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| p.4 #3 · p.4 #3 · Canon 5D Mark III firmware update in April 30th 2013! |
I'm willing to guess that there's some shared common code between the EOS cameras, but you need to remember that each camera has different sensors, architectures, hardware, etc. that requires a lot of optimization, development and testing to get right. You can't just "copy and paste" code from one architecture to another. If that were possible, my job would be a lot easier.
EOS and Powershot do share common code. They all use the same operating system, DryOS.
DIGIC is a general purpose CPU (currently ARM AFAIK) plus custom functions in hardware.
Yes, hardware can be different, but the HAL insulates this. How "thick" the insulation is depends on where in the abstraction hierarchy the code in question arises.
Yes, you can copy and paste across one architecture to another. Again it depends on where in the abstraction hierarchy the code in question arises.
We all know that taping some contacts on an extender can allow F8 autofocus on camera that does not support said feature. This is not so reliable as it is beyond the design capability.
One can envision a go-no-go logic decision at the outer level of something like
IF Aperture <= 5.6 THEN
(* allow auto focus (in general). *)
(* select applicable AF points by user and aperture, etc... *)
(* don't *)
At the most simplistic level this can change to 8.0, but with possible reliability issues, so not likely the way to go.
In the past EOS 1 series supported F8 AF out of the box. One can infer that in the 1DX dropping this feature supported in EOS 1 for some time, than Canon may have thought F8 not reliable enough(or as reliableas previous) and blocked it out. Maybe marketing said F8 is a not so important feature and HW designed around this spec... and this turned out to be a mistake. Maybe other factors and all of the above. All speculation.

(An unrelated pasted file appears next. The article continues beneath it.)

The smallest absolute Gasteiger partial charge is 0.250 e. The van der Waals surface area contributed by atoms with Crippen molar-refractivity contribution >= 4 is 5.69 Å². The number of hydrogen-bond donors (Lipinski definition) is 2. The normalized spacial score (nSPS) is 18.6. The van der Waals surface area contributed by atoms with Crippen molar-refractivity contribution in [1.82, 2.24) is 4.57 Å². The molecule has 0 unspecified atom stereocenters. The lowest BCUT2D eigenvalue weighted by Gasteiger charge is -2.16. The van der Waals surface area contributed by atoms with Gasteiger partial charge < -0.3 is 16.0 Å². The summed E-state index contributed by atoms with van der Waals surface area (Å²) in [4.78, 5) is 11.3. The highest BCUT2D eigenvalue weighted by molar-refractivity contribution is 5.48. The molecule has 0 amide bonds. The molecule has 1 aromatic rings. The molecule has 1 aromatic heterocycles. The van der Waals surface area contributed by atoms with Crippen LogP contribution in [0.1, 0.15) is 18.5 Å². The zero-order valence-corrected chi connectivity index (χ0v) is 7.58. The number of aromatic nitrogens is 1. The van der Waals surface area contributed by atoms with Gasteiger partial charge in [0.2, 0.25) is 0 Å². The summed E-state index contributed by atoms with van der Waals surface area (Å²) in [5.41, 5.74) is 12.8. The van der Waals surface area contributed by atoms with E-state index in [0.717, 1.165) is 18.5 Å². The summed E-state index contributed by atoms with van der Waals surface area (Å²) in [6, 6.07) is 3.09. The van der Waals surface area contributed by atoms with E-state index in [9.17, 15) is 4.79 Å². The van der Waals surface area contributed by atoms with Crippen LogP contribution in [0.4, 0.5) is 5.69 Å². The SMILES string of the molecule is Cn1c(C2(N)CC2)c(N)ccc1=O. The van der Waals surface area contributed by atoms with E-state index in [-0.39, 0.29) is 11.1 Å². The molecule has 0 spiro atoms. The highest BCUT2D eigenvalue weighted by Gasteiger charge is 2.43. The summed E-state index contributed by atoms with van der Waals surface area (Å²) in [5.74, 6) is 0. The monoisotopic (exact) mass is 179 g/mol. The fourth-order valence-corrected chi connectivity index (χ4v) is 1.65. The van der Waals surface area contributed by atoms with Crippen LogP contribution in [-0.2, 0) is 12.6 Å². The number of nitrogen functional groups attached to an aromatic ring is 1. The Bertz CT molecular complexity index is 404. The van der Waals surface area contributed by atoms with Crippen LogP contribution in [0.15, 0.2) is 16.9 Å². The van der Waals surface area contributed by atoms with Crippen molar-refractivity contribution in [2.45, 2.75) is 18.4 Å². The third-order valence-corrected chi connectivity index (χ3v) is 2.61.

I doubt even Canon would take something out when within HW spec. So maybe we can infer that F8 needs some special algorithm (or tweaks) to work with the current HW to gain a certain level of reliability. From this we might infer that F8 on the 1DX might not be as "good/reliable" as F8 in past implementations even with the new software.
A special F8 subroutine is more than a few lines of code, as my original statement because it would entail extra subroutine at a certain level. Given the 5D AF sensor is likely the same, the 1DX subroutine should be quite applicable. 6 months seems long, in relation to a product development cycle. Maybe 3 months?
Hey, maybe Canon does not abstract things much so it is a lot of work. I've seen it at a major company. A port was a big rewrite. However, I doubt this. Canon is a very conservative company, and changes slowly in most all aspects.